St Quentin of Bumhampton...

Well this certainly tickled my fancy when I opened the email from Blogger. A comment from a less-than-sympathetic reader? A cruel joke? An innocuous observation? Think of it what you will!

You know, I've long suspected that Anglo-Catholics should be called Gaynglicans and that most men who dress up and get all exercised about liturgy aren't exactly the most butch, but you sir, take the cake.
Why not just canonize Quentin Crisp and be done with it?

Monday, 28 November 2011

Venturus est Dominus...

Well, Advent is finally upon us. It is less sombre than Lent, and, even as the Gnomes standing upon the high walls of Gondolin await the coming of the Dawn, and to raise their voices in song at the uprising of the Sun, the Church too awaits the coming of Christ, the liturgical Sun and the Sun of Justice. It is a liturgical season of rather blended feelings; on the one hand, the use of folded chasubles reminds us of our need to do penance, and the sorrow of the Church on earth is united to the sorrow of the old Israelites awaiting the Messias (indeed it is behoveful that we all of us unite ourselves to the old Israelites in asking God for the Christ-child), but on the other hand, the Church ceases not to say Alleluia in the Sacred Liturgy, nor wholly to assuage gladness in the Sanctorale. As Dom Prosper put it: ''This is the reason why the Alleluia accompanies even her sighs, and why she seems to be at once joyous and sad, waiting for the coming of that holy night which will be brighter to her than the most sunny of days, and on which her joy will expel all her sorrow.'' (The Liturgical Year, Volume I, Advent).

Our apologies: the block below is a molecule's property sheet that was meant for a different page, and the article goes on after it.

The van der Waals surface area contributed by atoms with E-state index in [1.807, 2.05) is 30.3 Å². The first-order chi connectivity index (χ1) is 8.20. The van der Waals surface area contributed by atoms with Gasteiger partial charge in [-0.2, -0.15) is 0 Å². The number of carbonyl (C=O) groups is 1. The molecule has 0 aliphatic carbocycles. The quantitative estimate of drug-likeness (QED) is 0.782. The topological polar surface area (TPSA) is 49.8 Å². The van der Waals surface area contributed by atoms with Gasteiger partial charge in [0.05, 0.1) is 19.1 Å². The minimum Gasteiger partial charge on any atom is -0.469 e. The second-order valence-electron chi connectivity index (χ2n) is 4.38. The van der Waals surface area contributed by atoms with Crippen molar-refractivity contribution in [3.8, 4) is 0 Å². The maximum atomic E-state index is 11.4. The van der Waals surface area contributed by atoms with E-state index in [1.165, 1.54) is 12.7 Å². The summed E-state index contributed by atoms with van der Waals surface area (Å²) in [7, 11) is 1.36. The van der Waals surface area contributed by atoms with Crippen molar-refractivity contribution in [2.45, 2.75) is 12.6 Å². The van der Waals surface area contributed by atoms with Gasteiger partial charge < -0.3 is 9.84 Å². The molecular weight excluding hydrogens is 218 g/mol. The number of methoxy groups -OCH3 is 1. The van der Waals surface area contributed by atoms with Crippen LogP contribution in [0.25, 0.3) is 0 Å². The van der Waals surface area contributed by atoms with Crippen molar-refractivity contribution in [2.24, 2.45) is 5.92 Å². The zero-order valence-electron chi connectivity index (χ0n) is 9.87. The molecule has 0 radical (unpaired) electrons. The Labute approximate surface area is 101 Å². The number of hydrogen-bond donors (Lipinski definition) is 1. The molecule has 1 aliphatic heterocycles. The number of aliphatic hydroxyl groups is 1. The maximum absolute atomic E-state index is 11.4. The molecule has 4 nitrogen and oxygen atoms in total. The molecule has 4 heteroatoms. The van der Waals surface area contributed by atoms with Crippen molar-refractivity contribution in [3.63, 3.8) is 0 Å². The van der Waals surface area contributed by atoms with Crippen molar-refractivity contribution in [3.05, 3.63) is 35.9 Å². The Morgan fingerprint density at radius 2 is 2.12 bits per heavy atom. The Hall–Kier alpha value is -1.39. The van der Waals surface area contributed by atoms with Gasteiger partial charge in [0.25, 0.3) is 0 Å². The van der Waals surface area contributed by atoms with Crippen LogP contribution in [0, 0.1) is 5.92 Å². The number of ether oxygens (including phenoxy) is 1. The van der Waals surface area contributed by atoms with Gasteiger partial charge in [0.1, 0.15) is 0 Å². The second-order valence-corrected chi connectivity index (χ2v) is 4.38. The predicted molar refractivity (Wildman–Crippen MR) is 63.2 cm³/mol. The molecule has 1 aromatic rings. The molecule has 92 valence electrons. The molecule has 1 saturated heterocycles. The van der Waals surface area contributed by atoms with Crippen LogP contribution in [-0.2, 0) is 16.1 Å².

Trado, tradere...

A silhouette of Whitby Abbey - a vision of that which has been left far behind by the flowing streams of Time.